US 20050102027 A1
Shims are placed between the lateral edge of the vertebra and the plate of a laterally placed ADR. The shims assist in the placement of the ADR center of rotation (COR) in the mid-sagittal line. The shims also customize the fit between the lateral surface of the vertebral body and the plate portion of the ADR, since the lateral surface of a vertebral body often has a central concavity. The modular shims also help reduce ADR inventory by facilitating customization of standard ADRs.
1. Apparatus for use in conjunction with a laterally placed artificial disc replacement (ADR) having a plate with a surface facing the lateral edge of a vertebral body, comprising:
a shim adapted for placement between the plate and the lateral edge of the vertebral body.
2. The apparatus of
3. The apparatus of
4. The apparatus of
This application claims priority from U.S. Provisional Patent Application Ser. No. 60/519,372, filed Nov. 12, 2003, the entire content of which are incorporated herein by reference.
This invention relates generally to artificial disc replacements (ADRs) and, in particular, to shims applicable to laterally placed ADRs.
Many spinal conditions, including degenerative disc disease, can be treated by spinal fusion or through artificial disc replacement (ADR). ADR has several advantages over spinal fusion. The most important advantage of ADR is the preservation of spinal motion. Spinal fusion eliminates motion across the fused segments of the spine. Consequently, the discs adjacent to the fused level are subjected to increased stress. The increased stress increases the changes of future surgery to treat the degeneration of the discs adjacent to the fusion. However, motion through an ADR also allows motion through the facet joints. Motion across arthritic facet joints could lead to pain following ADR. Some surgeons believe patients with degenerative disease and arthritis of the facet joints are not candidates for ADR.
Current ADR designs do not attempt to limit the pressure across the facet joints or facet joint motion. Indeed, prior art ADRs generally do not restrict motion. For example, some ADR designs place bags of hydrogel into the disc space which do not limit motion in any direction. In fact, ADRs of this kind may not, by themselves, provide sufficient distraction across the disc space. ADR designs with metal plates and polyethylene spacers may restrict translation but they do not limit the other motions mentioned above. The articular surface of the poly spacer is generally convex in all directions. Some ADR designs limit motion translation by attaching the ADR halves at a hinge.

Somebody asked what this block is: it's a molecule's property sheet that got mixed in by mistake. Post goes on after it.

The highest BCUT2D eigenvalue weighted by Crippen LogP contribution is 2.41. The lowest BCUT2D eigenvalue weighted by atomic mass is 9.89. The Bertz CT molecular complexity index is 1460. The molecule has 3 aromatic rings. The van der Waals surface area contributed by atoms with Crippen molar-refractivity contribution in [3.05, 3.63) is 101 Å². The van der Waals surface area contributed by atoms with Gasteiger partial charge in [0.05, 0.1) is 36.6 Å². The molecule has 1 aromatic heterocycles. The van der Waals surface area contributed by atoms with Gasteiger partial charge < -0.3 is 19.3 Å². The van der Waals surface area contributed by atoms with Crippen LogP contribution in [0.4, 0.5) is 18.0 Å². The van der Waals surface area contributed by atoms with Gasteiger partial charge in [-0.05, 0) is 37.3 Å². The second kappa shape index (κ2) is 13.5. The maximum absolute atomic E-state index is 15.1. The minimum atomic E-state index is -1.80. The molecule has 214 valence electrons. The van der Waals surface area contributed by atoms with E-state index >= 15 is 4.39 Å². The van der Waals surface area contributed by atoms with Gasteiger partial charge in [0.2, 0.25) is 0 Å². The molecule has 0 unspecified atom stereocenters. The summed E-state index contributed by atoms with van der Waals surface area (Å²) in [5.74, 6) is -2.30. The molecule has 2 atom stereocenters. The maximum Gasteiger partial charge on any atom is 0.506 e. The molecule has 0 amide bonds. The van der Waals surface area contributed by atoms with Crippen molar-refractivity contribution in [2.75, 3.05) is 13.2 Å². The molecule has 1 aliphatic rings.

One of the most important features of an artificial disc replacement (ADR) is its ability to replicate the kinematics of a natural disc. ADRs that replicate the kinematics of a normal disc are less likely to transfer additional forces above and below the replaced disc. In addition, ADRs with natural kinematics are less likely to stress the facet joints and the annulus fibrosus (AF) at the level of the disc replacement. Replicating the movements of the natural disc also decreases the risk of separation of the ADR from the vertebrae above and below the ADR.
Compared to spinal fusion and other techniques, prosthetic artificial disc replacements (ADRs) offers many advantages. The prosthetic disc attempts to eliminate a patient's pain while preserving the disc's function. Current prosthetic disc implants either replace the nucleus or the nucleus and the annulus. Current procedures typically remove the degenerated disc component to allow room for the prosthetic component.
Laterally placed ADRs have become more popular, particularly in conjunction with minimally invasive surgical procedures. To ensure proper articulation, however, the center of rotation (COR) should be placed in the mid-sagittal plane. Therefore, a laterally placed ADR must be inserted the proper distance into the disc space to place the COR of the ADR in the mid-sagittal line. Thus, the need remains for further improvements in the way in which prosthetic components are incorporated into the disc space, since the prosthesis may be subjected to 100,000,000 compression cycles over the life of the implant.
To address problems associated with the existing art, this invention uses shims between the lateral edge of the vertebra and the plate of a laterally placed ADR. The shims assist in the placement of the ADR center of rotation (COR) in the mid-sagittal line. The shims also customize the fit between the lateral surface of the vertebral body and the plate portion of the ADR, since the lateral surface of a vertebral body often has a central concavity. The modular shims also help reduce ADR inventory by facilitating customization of standard ADRs.
Shims according to the invention could be made of any suitable material, including ceramics, metals such as titanium or chrome-cobalt, or polymers, including in-situ curing polymers. The shims would be available in various shim sizes and shapes.